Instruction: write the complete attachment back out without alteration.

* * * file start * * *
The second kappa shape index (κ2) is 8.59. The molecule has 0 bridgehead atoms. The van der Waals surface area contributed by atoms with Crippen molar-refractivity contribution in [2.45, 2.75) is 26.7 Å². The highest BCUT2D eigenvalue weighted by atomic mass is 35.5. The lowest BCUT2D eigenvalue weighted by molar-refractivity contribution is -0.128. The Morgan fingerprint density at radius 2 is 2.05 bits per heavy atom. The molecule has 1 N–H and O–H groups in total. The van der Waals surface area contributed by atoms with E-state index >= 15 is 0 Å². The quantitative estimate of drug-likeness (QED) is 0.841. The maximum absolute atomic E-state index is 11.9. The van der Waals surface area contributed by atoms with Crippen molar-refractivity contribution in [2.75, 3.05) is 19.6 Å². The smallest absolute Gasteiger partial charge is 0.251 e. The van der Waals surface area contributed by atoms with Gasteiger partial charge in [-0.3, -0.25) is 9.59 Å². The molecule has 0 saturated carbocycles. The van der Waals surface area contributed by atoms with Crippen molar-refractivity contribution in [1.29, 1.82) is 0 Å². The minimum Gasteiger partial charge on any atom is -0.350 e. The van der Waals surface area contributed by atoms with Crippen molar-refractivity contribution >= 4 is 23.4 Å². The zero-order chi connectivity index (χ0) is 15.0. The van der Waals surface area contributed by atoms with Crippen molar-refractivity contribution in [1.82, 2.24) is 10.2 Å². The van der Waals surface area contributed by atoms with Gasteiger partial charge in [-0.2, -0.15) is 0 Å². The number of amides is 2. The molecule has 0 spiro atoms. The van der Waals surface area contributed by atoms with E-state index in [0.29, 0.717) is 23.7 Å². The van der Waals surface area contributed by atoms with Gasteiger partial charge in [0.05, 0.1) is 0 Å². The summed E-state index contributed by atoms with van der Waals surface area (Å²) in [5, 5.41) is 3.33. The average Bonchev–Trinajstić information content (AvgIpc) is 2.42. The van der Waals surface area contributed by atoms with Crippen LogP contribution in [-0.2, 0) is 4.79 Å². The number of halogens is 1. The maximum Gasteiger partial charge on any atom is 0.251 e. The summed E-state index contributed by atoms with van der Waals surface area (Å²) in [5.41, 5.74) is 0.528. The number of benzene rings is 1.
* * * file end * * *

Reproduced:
The second kappa shape index (κ2) is 8.59. The molecule has 0 bridgehead atoms. The van der Waals surface area contributed by atoms with Crippen molar-refractivity contribution in [2.45, 2.75) is 26.7 Å². The highest BCUT2D eigenvalue weighted by atomic mass is 35.5. The lowest BCUT2D eigenvalue weighted by molar-refractivity contribution is -0.128. The Morgan fingerprint density at radius 2 is 2.05 bits per heavy atom. The molecule has 1 N–H and O–H groups in total. The van der Waals surface area contributed by atoms with E-state index >= 15 is 0 Å². The quantitative estimate of drug-likeness (QED) is 0.841. The maximum absolute atomic E-state index is 11.9. The van der Waals surface area contributed by atoms with Crippen molar-refractivity contribution in [2.75, 3.05) is 19.6 Å². The smallest absolute Gasteiger partial charge is 0.251 e. The van der Waals surface area contributed by atoms with Gasteiger partial charge in [-0.3, -0.25) is 9.59 Å². The molecule has 0 saturated carbocycles. The van der Waals surface area contributed by atoms with Crippen molar-refractivity contribution in [1.29, 1.82) is 0 Å². The minimum Gasteiger partial charge on any atom is -0.350 e. The van der Waals surface area contributed by atoms with Crippen molar-refractivity contribution >= 4 is 23.4 Å². The zero-order chi connectivity index (χ0) is 15.0. The van der Waals surface area contributed by atoms with Crippen molar-refractivity contribution in [1.82, 2.24) is 10.2 Å². The van der Waals surface area contributed by atoms with Gasteiger partial charge in [-0.2, -0.15) is 0 Å². The number of amides is 2. The molecule has 0 spiro atoms. The van der Waals surface area contributed by atoms with E-state index in [0.29, 0.717) is 23.7 Å². The van der Waals surface area contributed by atoms with Gasteiger partial charge in [0.05, 0.1) is 0 Å². The summed E-state index contributed by atoms with van der Waals surface area (Å²) in [5, 5.41) is 3.33. The average Bonchev–Trinajstić information content (AvgIpc) is 2.42. The van der Waals surface area contributed by atoms with Crippen LogP contribution in [-0.2, 0) is 4.79 Å². The number of halogens is 1. The maximum Gasteiger partial charge on any atom is 0.251 e. The summed E-state index contributed by atoms with van der Waals surface area (Å²) in [5.41, 5.74) is 0.528. The number of benzene rings is 1.